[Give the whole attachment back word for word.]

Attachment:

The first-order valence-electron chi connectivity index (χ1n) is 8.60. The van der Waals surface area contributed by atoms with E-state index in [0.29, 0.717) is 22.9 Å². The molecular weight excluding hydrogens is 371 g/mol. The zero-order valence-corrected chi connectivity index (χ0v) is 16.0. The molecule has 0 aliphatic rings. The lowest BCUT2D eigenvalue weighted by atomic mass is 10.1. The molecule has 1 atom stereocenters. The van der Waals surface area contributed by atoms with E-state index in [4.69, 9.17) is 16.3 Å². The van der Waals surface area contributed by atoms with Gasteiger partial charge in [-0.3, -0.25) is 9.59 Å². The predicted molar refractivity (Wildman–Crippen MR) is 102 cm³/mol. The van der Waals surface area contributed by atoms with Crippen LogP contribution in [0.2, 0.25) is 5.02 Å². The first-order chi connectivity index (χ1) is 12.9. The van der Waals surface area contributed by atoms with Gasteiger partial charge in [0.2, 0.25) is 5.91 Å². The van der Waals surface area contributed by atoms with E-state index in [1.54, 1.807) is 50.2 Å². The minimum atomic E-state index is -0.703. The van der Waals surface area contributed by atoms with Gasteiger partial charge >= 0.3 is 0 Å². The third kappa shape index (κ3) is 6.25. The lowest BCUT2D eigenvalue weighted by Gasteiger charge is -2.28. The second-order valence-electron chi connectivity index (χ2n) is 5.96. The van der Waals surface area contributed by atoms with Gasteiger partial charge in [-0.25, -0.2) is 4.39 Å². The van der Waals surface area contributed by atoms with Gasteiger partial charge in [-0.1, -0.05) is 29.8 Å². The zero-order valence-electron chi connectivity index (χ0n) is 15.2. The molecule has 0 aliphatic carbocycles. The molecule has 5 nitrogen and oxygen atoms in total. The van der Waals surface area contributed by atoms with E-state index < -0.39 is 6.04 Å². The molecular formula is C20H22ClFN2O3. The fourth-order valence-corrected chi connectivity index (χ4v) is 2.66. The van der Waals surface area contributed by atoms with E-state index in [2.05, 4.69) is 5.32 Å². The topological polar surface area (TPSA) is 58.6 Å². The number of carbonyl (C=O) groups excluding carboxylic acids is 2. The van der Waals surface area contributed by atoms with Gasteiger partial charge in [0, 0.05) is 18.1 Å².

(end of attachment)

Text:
The first-order valence-electron chi connectivity index (χ1n) is 8.60. The van der Waals surface area contributed by atoms with E-state index in [0.29, 0.717) is 22.9 Å². The molecular weight excluding hydrogens is 371 g/mol. The zero-order valence-corrected chi connectivity index (χ0v) is 16.0. The molecule has 0 aliphatic rings. The lowest BCUT2D eigenvalue weighted by atomic mass is 10.1. The molecule has 1 atom stereocenters. The van der Waals surface area contributed by atoms with E-state index in [4.69, 9.17) is 16.3 Å². The van der Waals surface area contributed by atoms with Gasteiger partial charge in [-0.3, -0.25) is 9.59 Å². The predicted molar refractivity (Wildman–Crippen MR) is 102 cm³/mol. The van der Waals surface area contributed by atoms with Crippen LogP contribution in [0.2, 0.25) is 5.02 Å². The first-order chi connectivity index (χ1) is 12.9. The van der Waals surface area contributed by atoms with Gasteiger partial charge in [0.2, 0.25) is 5.91 Å². The van der Waals surface area contributed by atoms with E-state index in [1.54, 1.807) is 50.2 Å². The minimum atomic E-state index is -0.703. The van der Waals surface area contributed by atoms with Gasteiger partial charge >= 0.3 is 0 Å². The third kappa shape index (κ3) is 6.25. The lowest BCUT2D eigenvalue weighted by Gasteiger charge is -2.28. The second-order valence-electron chi connectivity index (χ2n) is 5.96. The van der Waals surface area contributed by atoms with Gasteiger partial charge in [-0.25, -0.2) is 4.39 Å². The van der Waals surface area contributed by atoms with Gasteiger partial charge in [-0.1, -0.05) is 29.8 Å². The zero-order valence-electron chi connectivity index (χ0n) is 15.2. The molecule has 0 aliphatic carbocycles. The molecule has 5 nitrogen and oxygen atoms in total. The van der Waals surface area contributed by atoms with E-state index < -0.39 is 6.04 Å². The molecular formula is C20H22ClFN2O3. The fourth-order valence-corrected chi connectivity index (χ4v) is 2.66. The van der Waals surface area contributed by atoms with E-state index in [2.05, 4.69) is 5.32 Å². The topological polar surface area (TPSA) is 58.6 Å². The number of carbonyl (C=O) groups excluding carboxylic acids is 2. The van der Waals surface area contributed by atoms with Gasteiger partial charge in [0, 0.05) is 18.1 Å².